They’re runaways, foster kids, homeless teens, impoverished single mothers, drug addicts: disadvantaged and vulnerable young women in desperate need of a helping hand. Each one is someone’s daughter, someone’s sister, someone’s mother — and most of them were born and raised right here in Suffolk County.
These women are the key currency in local sex trafficking rings that law enforcement officials say are active throughout the county. Traffickers operate on the principal that a bag of drugs sells once, but a person’s body can be sold over and over again.
“If you’re on the street, you’re vulnerable. If you don’t have a place to live, if you have to support a child, if you do not have a job — sometimes, unfortunately, these women take on desperate measures just to live,” said Suffolk County Sheriff Errol Toulon Jr., who in 2018 launched the nation’s first anti-trafficking unit operating inside a correctional facility.
The unit identifies victims who come through the Riverside-based county jail and helps them get services and support. Since its inception, Mr. Toulon said in an interview last week, the unit has conducted more than 5,000 interviews, and identified 327 victims and 205 traffickers.
The sheriff said that the recruiters are often the targeted women’s “boyfriends, at first — and then it goes on from there.”
“It could be a boyfriend. It could be, you know, they’re looking for love in all the wrong places,” he said. “But it’s always just someone that could say, ‘I can give you money, I can give you the drugs that you want.’ And unfortunately, if it’s a drug-related initiation into the relationship, the male will then say, ‘Well, now you have to pay me for my drugs.’ ”
According to a 2020 video produced by the Suffolk County Anti-Trafficking Initiative — a coalition of local, county and federal law enforcement, county and nonprofit service agencies and community groups — human sex trafficking is happening in “every hotel and motel in Suffolk County” and that 95% of the victims were born and raised here. The video does not cite the sourcing of that data, nor is it clear whether law enforcement officials are distinguishing between sex workers and victims of trafficking. The organization did not immediately respond to a request for the source of the statistics.
But the crisis is clearly pervasive.
Last fall, a Shirley man was indicted on charges that he lured a homeless woman into sexual servitude by offering her a place to stay. In 2019, a Sound Beach man was charged with and ultimately convicted of running a human trafficking operation out of his parents’ basement — for years. Also in 2019, 11 Suffolk County residents, including four from Shirley, were charged with trafficking at least 10 young women, most of whom, investigators said at the time, were addicted to narcotics. In 2020, a Bloods gang member from Kings Park was sentenced to 25 years in prison following a conviction for running a sex trafficking operation in Suffolk County from 2014 to 2018.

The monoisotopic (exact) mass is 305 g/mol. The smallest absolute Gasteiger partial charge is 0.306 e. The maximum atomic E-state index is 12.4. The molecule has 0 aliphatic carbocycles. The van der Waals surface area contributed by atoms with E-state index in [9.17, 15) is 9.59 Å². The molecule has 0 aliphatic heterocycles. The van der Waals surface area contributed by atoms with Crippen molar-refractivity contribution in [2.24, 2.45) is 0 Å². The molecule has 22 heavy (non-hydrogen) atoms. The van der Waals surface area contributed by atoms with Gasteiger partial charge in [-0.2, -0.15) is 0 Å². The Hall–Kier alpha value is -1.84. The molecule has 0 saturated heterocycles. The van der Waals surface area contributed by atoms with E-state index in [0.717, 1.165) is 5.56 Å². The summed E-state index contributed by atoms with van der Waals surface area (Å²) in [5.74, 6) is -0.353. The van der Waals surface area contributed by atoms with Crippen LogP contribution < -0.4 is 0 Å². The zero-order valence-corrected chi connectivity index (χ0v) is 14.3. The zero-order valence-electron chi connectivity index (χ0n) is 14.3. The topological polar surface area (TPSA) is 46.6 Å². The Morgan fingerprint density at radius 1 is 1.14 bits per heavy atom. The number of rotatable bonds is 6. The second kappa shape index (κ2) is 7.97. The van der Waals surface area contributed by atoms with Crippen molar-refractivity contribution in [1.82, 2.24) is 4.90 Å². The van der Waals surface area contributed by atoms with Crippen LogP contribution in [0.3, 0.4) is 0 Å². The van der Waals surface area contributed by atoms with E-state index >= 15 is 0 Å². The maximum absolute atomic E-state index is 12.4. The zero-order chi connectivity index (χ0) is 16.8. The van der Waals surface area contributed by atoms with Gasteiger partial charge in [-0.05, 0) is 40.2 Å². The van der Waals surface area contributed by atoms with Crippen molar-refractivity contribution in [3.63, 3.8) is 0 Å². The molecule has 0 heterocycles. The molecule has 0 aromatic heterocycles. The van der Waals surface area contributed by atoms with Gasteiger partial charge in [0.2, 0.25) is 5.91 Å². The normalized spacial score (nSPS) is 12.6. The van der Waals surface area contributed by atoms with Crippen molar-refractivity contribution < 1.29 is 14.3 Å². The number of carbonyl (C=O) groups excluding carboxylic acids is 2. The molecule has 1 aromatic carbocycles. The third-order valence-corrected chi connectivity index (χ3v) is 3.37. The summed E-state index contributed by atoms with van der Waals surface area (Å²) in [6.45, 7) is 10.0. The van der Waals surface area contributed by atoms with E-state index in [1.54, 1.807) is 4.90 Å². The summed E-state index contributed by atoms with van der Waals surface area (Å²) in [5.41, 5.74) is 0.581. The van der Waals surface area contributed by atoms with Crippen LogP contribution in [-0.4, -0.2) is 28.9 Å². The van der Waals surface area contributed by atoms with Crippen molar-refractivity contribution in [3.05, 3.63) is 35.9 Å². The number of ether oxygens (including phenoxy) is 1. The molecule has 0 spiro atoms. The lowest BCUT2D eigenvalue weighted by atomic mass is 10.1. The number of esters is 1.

Law enforcement officials said that while sex trafficking has long been a problem in the region, the opioid epidemic of the past decade sent the illicit industry into overdrive.
“People have a picture in their mind of a box truck filled with young people being brought to a certain area to be trafficked,” former Suffolk County Police commissioner Geraldine Hart said at a 2020 press conference. “That is not the reality across the nation and it is not the reality here in Suffolk County. Traffickers are targeting females who are addicted to narcotics or getting them addicted to drugs and these drug cravings fuel a pathway into prostitution.”
The former commissioner also cited the statistic that 95% of women and girls being trafficked in Suffolk County were born and raised here.
Law enforcement officials and victims’ families say that opioids are now a key component of nearly every local sex trafficking operation.
“They keep you high. They keep you chained up. They take your clothes away,” said Brookhaven mother Maria Francavilla, whose drug-addicted daughter, Tori, got caught up in a local sex trafficking ring. “They lower you in any possible way. They search out girls that are drug addicts. That is how they get you: They look for someone who looks troubled, you know, who just looks desperate.
“That’s how they have control over them — is with the drugs, but this drug has such a hold on people,” Ms. Francavilla said in an interview this week.
“I’ve never seen anything like it before. This drug will make you do anything.”